“I don’t have to prove nothing — especially not to nobody. Now I have to prove it myself. That’s the daily challenge,” Newton said. “I don’t think nobody’s expectations will ever surpass my expectations for myself. I’m just looking forward to the challenge, and knowing and picking up this whole system — not only the philosophical way of the offense but also how things are run. This isn’t a team — I’ve only been kind of geared toward one particular team in one particular city. But now moving to a whole other residence has kind of put the onus of trying to adapt, and that is something that has been rather the interesting part.”
On that part of the equation, Newton’s work with offensive coordinator Josh McDaniels figures to be a critical element. Though the team has yet to hit the practice field to play any real football, both McDaniels and Newton said that their relationship is progressing well in the early going.
“I think it’s our job to help every player figure out how to process the information and go out and be able to play fast and be aggressive on the football field. I really do. I know we’re asking a lot about the quarterback position, but it applies to all new players,” McDaniels said. “[Newton] is a smart football player. He’s played a lot of football. He’s seen a lot of stuff. Guys in our league rarely have the type of success that he has had in his past without understanding the game. So he learns well.”
Earlier this summer, Newton shared a quote from Julian Edelman on Instagram, in which Edelman warned Newton about the Patriots’ complex playbook by saying “this [bleep] is calculus.”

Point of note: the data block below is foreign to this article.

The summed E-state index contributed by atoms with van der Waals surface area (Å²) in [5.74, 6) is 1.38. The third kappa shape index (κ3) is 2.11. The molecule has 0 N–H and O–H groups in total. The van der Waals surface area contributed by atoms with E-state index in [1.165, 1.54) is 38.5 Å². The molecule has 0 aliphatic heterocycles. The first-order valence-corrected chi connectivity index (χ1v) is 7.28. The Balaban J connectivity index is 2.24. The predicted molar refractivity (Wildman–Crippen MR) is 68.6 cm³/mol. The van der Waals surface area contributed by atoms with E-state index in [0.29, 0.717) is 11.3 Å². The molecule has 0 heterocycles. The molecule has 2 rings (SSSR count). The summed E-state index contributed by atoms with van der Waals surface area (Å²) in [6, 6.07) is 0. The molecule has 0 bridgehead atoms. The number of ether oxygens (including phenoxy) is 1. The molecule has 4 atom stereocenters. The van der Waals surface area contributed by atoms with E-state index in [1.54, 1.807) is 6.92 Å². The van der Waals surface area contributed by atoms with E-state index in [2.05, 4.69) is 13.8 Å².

“Yeah, that’s what [Edelman] said. First time I called him, we were both excited just to be on the phone with each other. Then all of a sudden he just said, hey bro, this ‘explicit’ is calculus. And he said it and it was just funny — from that whole 15 minute conversation, that’s the only thing that I remember. It’s calculus! You know, at the end of the day, football is still football, and you can’t make it too much than what it already is. Josh has been there every step of the way, as well as Coach Jedd [Fisch], and we’ve just been hammering away. All the quarterbacks have been trying to learn this whole system for what it’s worth, and we’ve been assisting each other on that as well.”
While coaches were quick to speak often about the competition at the quarterback position rather than discussing Newton as a starter, inside linebackers coach Jerod Mayo shared how someone like Newton can help the defensive side of the ball during practice.
“When you look at our schedule this year, we’re going to play a bunch of mobile quarterbacks. So any time you can go against a mobile quarterback each and every day in practice, it will definitely get us better on the defensive side of the ball,” Mayo said. “Looking forward to the challenge. I think Cam is a heck of a player.
From his own playing days with the Patriots, Mayo remains familiar with the scouting report on Newton.
“I remember a big, fast, strong, physical guy. And any time he got into the second level, I mean, he was trying to run over everyone,” Mayo said. “But he can sling it as well. So I don’t put him in this category as far as a quarterback who just likes to run. This guy, he also has a great arm and can make all the throws.”
As for actually making those throws, it’s proven to be quite difficult for Newton in recent years, as he’s undergone two surgeries on his throwing shoulder. Combined with a foot injury that cost him almost all of last season (and forced him under the knife once again), Newton’s recent injury history is extensive.
But on the positive front, Newton rehabbed hard through the winter and has never stopped working out through his unemployed spring and summer. When it comes to hitting the field healthy, Newton is ready to let it rip.
“At this particular point in time,” Newton said, “I am a full go.”